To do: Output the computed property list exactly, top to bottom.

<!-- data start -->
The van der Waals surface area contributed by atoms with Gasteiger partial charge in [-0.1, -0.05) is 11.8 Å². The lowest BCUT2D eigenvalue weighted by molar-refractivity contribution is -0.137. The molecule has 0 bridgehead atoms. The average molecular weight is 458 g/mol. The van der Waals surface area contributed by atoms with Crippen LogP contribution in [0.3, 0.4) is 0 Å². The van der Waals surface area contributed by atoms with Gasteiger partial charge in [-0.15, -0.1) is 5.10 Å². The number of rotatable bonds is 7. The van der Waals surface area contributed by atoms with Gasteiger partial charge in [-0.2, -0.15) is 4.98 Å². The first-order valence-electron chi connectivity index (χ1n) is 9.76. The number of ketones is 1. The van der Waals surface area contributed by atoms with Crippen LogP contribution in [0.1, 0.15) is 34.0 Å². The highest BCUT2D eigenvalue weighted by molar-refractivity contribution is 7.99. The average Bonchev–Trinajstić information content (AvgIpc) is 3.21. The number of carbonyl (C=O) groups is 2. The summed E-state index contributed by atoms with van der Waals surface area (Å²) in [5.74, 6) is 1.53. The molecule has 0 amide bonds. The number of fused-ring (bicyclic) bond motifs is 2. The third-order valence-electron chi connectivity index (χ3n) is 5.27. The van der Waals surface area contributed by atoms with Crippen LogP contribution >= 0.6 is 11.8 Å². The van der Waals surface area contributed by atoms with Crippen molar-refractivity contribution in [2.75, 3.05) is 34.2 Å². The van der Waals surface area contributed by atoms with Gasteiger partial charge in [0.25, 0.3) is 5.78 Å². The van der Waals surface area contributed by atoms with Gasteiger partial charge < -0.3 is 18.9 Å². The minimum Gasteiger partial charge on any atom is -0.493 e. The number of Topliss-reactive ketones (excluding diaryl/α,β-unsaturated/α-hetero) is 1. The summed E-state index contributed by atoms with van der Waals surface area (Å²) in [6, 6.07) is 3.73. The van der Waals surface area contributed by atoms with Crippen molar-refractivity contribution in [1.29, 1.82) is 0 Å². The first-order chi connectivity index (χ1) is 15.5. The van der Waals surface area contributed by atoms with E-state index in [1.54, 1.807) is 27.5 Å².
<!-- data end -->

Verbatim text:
The van der Waals surface area contributed by atoms with Gasteiger partial charge in [-0.1, -0.05) is 11.8 Å². The lowest BCUT2D eigenvalue weighted by molar-refractivity contribution is -0.137. The molecule has 0 bridgehead atoms. The average molecular weight is 458 g/mol. The van der Waals surface area contributed by atoms with Crippen LogP contribution in [0.3, 0.4) is 0 Å². The van der Waals surface area contributed by atoms with Gasteiger partial charge in [-0.15, -0.1) is 5.10 Å². The number of rotatable bonds is 7. The van der Waals surface area contributed by atoms with Gasteiger partial charge in [-0.2, -0.15) is 4.98 Å². The first-order valence-electron chi connectivity index (χ1n) is 9.76. The number of ketones is 1. The van der Waals surface area contributed by atoms with Crippen LogP contribution in [0.1, 0.15) is 34.0 Å². The highest BCUT2D eigenvalue weighted by molar-refractivity contribution is 7.99. The average Bonchev–Trinajstić information content (AvgIpc) is 3.21. The number of carbonyl (C=O) groups is 2. The summed E-state index contributed by atoms with van der Waals surface area (Å²) in [5.74, 6) is 1.53. The molecule has 0 amide bonds. The number of fused-ring (bicyclic) bond motifs is 2. The third-order valence-electron chi connectivity index (χ3n) is 5.27. The van der Waals surface area contributed by atoms with Crippen LogP contribution >= 0.6 is 11.8 Å². The van der Waals surface area contributed by atoms with Crippen molar-refractivity contribution in [2.75, 3.05) is 34.2 Å². The van der Waals surface area contributed by atoms with Gasteiger partial charge in [0.25, 0.3) is 5.78 Å². The van der Waals surface area contributed by atoms with Gasteiger partial charge < -0.3 is 18.9 Å². The minimum Gasteiger partial charge on any atom is -0.493 e. The number of Topliss-reactive ketones (excluding diaryl/α,β-unsaturated/α-hetero) is 1. The summed E-state index contributed by atoms with van der Waals surface area (Å²) in [6, 6.07) is 3.73. The van der Waals surface area contributed by atoms with Crippen molar-refractivity contribution in [1.29, 1.82) is 0 Å². The first-order chi connectivity index (χ1) is 15.5. The van der Waals surface area contributed by atoms with E-state index in [1.54, 1.807) is 27.5 Å².